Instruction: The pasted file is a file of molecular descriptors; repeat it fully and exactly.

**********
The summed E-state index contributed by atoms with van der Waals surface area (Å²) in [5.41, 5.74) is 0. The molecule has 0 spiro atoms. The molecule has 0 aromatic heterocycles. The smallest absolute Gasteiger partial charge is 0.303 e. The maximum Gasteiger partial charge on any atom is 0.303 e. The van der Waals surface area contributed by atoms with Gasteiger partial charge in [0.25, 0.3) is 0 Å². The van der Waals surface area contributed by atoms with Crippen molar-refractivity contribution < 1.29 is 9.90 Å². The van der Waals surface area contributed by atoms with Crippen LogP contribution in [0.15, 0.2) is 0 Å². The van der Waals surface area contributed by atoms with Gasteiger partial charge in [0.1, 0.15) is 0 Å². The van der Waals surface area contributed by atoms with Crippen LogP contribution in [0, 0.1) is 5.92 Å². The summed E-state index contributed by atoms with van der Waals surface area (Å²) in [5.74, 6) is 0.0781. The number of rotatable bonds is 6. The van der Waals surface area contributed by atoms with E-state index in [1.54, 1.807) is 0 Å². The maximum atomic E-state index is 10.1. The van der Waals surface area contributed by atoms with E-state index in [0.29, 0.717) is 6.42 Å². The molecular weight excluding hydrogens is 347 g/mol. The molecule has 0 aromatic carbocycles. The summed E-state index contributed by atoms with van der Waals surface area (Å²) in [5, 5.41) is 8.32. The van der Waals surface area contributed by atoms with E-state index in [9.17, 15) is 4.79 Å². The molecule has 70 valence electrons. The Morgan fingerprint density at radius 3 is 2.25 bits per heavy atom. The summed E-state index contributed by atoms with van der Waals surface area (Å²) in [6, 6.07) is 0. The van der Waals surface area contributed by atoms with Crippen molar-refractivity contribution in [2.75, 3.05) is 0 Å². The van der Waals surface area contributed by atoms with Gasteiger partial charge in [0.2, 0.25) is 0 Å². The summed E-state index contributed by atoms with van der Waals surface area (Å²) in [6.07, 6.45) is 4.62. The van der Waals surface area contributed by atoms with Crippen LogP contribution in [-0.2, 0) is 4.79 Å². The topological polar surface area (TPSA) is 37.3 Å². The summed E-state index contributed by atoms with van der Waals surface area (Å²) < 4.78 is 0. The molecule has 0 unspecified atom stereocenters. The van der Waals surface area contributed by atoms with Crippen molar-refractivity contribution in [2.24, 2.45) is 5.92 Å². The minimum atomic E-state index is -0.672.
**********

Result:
The summed E-state index contributed by atoms with van der Waals surface area (Å²) in [5.41, 5.74) is 0. The molecule has 0 spiro atoms. The molecule has 0 aromatic heterocycles. The smallest absolute Gasteiger partial charge is 0.303 e. The maximum Gasteiger partial charge on any atom is 0.303 e. The van der Waals surface area contributed by atoms with Gasteiger partial charge in [0.25, 0.3) is 0 Å². The van der Waals surface area contributed by atoms with Crippen molar-refractivity contribution < 1.29 is 9.90 Å². The van der Waals surface area contributed by atoms with Crippen LogP contribution in [0.15, 0.2) is 0 Å². The van der Waals surface area contributed by atoms with Gasteiger partial charge in [0.1, 0.15) is 0 Å². The van der Waals surface area contributed by atoms with Crippen LogP contribution in [0, 0.1) is 5.92 Å². The summed E-state index contributed by atoms with van der Waals surface area (Å²) in [5.74, 6) is 0.0781. The number of rotatable bonds is 6. The van der Waals surface area contributed by atoms with E-state index in [1.54, 1.807) is 0 Å². The maximum atomic E-state index is 10.1. The van der Waals surface area contributed by atoms with E-state index in [0.29, 0.717) is 6.42 Å². The molecular weight excluding hydrogens is 347 g/mol. The molecule has 0 aromatic carbocycles. The summed E-state index contributed by atoms with van der Waals surface area (Å²) in [5, 5.41) is 8.32. The van der Waals surface area contributed by atoms with E-state index in [9.17, 15) is 4.79 Å². The molecule has 70 valence electrons. The Morgan fingerprint density at radius 3 is 2.25 bits per heavy atom. The summed E-state index contributed by atoms with van der Waals surface area (Å²) in [6, 6.07) is 0. The van der Waals surface area contributed by atoms with Crippen molar-refractivity contribution in [2.75, 3.05) is 0 Å². The van der Waals surface area contributed by atoms with Gasteiger partial charge in [0.2, 0.25) is 0 Å². The summed E-state index contributed by atoms with van der Waals surface area (Å²) in [6.07, 6.45) is 4.62. The van der Waals surface area contributed by atoms with Crippen LogP contribution in [-0.2, 0) is 4.79 Å². The topological polar surface area (TPSA) is 37.3 Å². The summed E-state index contributed by atoms with van der Waals surface area (Å²) < 4.78 is 0. The molecule has 0 unspecified atom stereocenters. The van der Waals surface area contributed by atoms with Crippen molar-refractivity contribution in [2.24, 2.45) is 5.92 Å². The minimum atomic E-state index is -0.672.